The world has an estimated storage capacity for 6.8 billion barrels, and nearly 60 percent is filled, according to energy experts. NYT reports, “Shutting down oil wells and then restarting them when demand returns can require expensive manpower and equipment. Fields do not always recover their former production. In addition, some oil companies keep pumping, even if they are losing money, in order to pay interest on their debts and stay alive. Halliburton, the giant provider of equipment, workers, and services to oil companies, on Monday reported a $1 billion loss in the first quarter, in contrast to net income of $152 million in the same period a year earlier”


Please go through these terms as well to understand the more exhaustive articles on this matter: 

1. Contango is a situation where the futures price of a commodity is higher than the spot price. Contango usually occurs when an asset price is expected to rise over time. The premium above the current spot price for a particular expiration date is usually associated with the cost of carrying. The cost of carrying can include any costs the investor would need to pay to hold the asset over a period of time. With commodities, the cost of carrying generally includes storage costs and cost risks associated with obsolescence. The bottom line is that you have got long on the contract but you don’t want the physical delivery now. You ask the seller to keep it meanwhile and you would give him the cost of carrying.
2. Short Squeeze
3. Initial Margin Requirement
4. Mark to market 
5. Backwardation
6. The trading arms are even tweaking their software to deal with these situations. In short, the programmers of those trading softwares had never expected the prices to end up in the negative territory.
7. The situation has raised because of Demand and supply mismatch. The cartel agreed to cut their production in the recent meet but it had been too late and the numbers had been too less perhaps. Read more articles on the same for reasoning. 


Sunday, April 19, 2020

The Indian Civil Aviation Sector

Before starting out the article, let us look at the estimated loss figures in the industry for the Q1 FY21[MOU1]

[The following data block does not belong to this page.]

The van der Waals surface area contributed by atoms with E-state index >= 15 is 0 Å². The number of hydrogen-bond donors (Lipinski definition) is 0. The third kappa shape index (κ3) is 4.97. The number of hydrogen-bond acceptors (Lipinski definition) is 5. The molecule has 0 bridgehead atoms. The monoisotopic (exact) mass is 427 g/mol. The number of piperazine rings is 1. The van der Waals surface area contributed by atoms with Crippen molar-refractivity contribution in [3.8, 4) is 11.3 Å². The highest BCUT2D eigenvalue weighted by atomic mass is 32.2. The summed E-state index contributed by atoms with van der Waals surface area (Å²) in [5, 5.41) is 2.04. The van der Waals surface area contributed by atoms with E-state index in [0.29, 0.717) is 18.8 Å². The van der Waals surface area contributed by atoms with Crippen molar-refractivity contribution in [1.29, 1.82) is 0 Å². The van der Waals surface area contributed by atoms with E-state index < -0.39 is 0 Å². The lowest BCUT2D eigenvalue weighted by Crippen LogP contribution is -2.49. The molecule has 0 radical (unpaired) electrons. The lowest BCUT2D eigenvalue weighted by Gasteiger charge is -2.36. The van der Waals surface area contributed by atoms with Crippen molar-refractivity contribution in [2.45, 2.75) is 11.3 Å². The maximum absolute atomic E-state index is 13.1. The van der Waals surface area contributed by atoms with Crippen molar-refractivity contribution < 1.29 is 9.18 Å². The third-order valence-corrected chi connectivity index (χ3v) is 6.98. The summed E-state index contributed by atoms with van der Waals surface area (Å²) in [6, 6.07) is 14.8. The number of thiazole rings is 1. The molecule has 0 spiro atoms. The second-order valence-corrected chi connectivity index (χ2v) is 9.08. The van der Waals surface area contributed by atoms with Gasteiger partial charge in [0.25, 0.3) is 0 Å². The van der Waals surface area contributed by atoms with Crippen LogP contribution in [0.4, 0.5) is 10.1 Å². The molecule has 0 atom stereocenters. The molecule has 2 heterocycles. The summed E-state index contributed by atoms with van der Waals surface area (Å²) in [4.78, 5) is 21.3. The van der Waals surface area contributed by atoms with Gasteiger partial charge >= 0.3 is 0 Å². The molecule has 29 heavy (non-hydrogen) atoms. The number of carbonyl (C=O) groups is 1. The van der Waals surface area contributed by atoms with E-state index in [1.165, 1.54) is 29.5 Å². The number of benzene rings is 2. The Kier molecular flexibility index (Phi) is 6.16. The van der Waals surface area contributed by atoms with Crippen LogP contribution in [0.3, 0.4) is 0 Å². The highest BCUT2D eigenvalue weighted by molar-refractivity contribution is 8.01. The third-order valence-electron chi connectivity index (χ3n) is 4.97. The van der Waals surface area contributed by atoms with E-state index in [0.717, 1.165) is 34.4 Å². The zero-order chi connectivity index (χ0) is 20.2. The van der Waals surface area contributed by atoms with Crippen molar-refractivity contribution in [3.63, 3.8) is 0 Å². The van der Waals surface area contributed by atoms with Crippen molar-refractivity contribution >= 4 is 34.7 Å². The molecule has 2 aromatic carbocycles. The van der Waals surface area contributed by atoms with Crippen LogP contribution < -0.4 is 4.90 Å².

Not only the carriers but the entire value chain is going to be affected severely if we study the details of the issue.

If we talk about scheduled airlines then there are 7 players currently in India:

1.     Air India
2.     Vistara
3.     IndiGo
4.     GoAir
5.     Air India Express
6.     Spice Jet
7.     AirAsia India

Air Deccan, Air Heritage will come under the regional airline header and hence we have not included them.  FYI: Air Deccan has become the first Indian aviation company to succumb to the COVID crisis that has paralyzed the sector.

Also, we need to know the number of carriers that each player do have:

The table shows the fleet size under the 'count' head along with the parent organization and the majority stake. In the last column, the market share of airlines is quoted under the 'share' head. 

Sector in ICU?

1.     Tata Sons: There has been a lot of talk in the sector that TATA need to choose either one in between Vistara and Air Asia India as the losses keep piling up. In FY19, the operating losses for Vistara were Rs 846 cr while for Air Asia’s India was Rs 703 cr. In the market share, Air Asia seems to have done things right while in terms of fleet size, Vistara has become relatively a large carrier.
2.     Jet Airways: In March 2019, Naresh Goyal gave up his 51% stake in the company. In April, the fuel suppliers refused to supply. In the same month, a plane operating flight 9W321 to Amsterdam was seized by another airline over nonpayment of fees. Jet airways went bust basically and currently has been dragged for the insolvency process. Overdue payments, debt summing up to Rs. 8000 crores, volatile oil prices, greater than sustainable discounts offered, inability to compete with other market dominators and many more contributed to the Jet crumble. One of the biggest reasons for its failure can also be traced back to its $500 million purchase of Sahara in April 2006 when financial experts advised against it. 16,000 jobs were lost because of the debacle.
But what happened to the 123 aircraft that were in Jet’s possession?

Answer:  12 remain with it while 29 are still stored, 40 are in India with Spicejet, Vistara and Trujet.

3.     Spice Jet: The company had substantial exposure to Boeing. Around 13 Boeing 737 Max needed to be grounded in the March 3rd week after the same plane was involved in the two plane crashes (Lion Air Flight 610 and Ethiopian Airlines flight 302)
4.     IndiGo:  It had placed an order of 300 Airbus aircraft in an estimated $33 billion deal. It would be interesting to check if the order size is revisited in coming months?
5.     Let’s visit this Bloomberg Report:

“Which airlines are most at risk? Like the virus, the crisis is indiscriminate, affecting everyone from budget operators to national flag carriers. Aircraft manufacturers and their suppliers also are under immense pressure, with Boeing Co. calling for billions of dollars in state support and Airbus SE extending credit lines and canceling its dividend.

Remark: If the report is true, then the inclusion of SpiceJet and Air Asia Indonesia is not good news for the industry. Impact over any of the subsidiary held by Air Asia would be detrimental for the prospect of survival of Air Asia India as well. The unwillingness of Tata group as well in the JV would mean a perfect screenplay for the death of Air Asia India as a whole but meanwhile, let’s wait and watch.